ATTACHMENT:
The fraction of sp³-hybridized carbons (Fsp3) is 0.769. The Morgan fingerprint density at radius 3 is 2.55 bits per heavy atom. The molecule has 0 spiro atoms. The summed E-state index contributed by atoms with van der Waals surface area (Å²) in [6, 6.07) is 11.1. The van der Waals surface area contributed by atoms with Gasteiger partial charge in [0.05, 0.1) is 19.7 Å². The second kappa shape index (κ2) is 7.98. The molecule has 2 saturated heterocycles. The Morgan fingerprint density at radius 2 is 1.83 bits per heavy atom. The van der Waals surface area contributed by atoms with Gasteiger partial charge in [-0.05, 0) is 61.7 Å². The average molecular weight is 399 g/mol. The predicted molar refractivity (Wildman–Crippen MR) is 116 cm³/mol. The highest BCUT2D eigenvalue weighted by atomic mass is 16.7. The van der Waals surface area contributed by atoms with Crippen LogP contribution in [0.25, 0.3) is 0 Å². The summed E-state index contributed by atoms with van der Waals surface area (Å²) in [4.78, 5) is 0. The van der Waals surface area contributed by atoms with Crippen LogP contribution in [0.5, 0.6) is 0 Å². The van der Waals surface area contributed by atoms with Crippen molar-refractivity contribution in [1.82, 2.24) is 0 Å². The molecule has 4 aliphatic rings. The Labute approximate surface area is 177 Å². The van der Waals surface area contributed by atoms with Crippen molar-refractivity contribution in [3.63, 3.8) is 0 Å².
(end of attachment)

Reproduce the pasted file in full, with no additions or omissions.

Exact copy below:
The fraction of sp³-hybridized carbons (Fsp3) is 0.769. The Morgan fingerprint density at radius 3 is 2.55 bits per heavy atom. The molecule has 0 spiro atoms. The summed E-state index contributed by atoms with van der Waals surface area (Å²) in [6, 6.07) is 11.1. The van der Waals surface area contributed by atoms with Gasteiger partial charge in [0.05, 0.1) is 19.7 Å². The second kappa shape index (κ2) is 7.98. The molecule has 2 saturated heterocycles. The Morgan fingerprint density at radius 2 is 1.83 bits per heavy atom. The van der Waals surface area contributed by atoms with Gasteiger partial charge in [-0.05, 0) is 61.7 Å². The average molecular weight is 399 g/mol. The predicted molar refractivity (Wildman–Crippen MR) is 116 cm³/mol. The highest BCUT2D eigenvalue weighted by atomic mass is 16.7. The van der Waals surface area contributed by atoms with Crippen LogP contribution in [0.25, 0.3) is 0 Å². The summed E-state index contributed by atoms with van der Waals surface area (Å²) in [4.78, 5) is 0. The van der Waals surface area contributed by atoms with Crippen LogP contribution in [0.5, 0.6) is 0 Å². The van der Waals surface area contributed by atoms with Crippen molar-refractivity contribution in [1.82, 2.24) is 0 Å². The molecule has 4 aliphatic rings. The Labute approximate surface area is 177 Å². The van der Waals surface area contributed by atoms with Crippen molar-refractivity contribution in [3.63, 3.8) is 0 Å².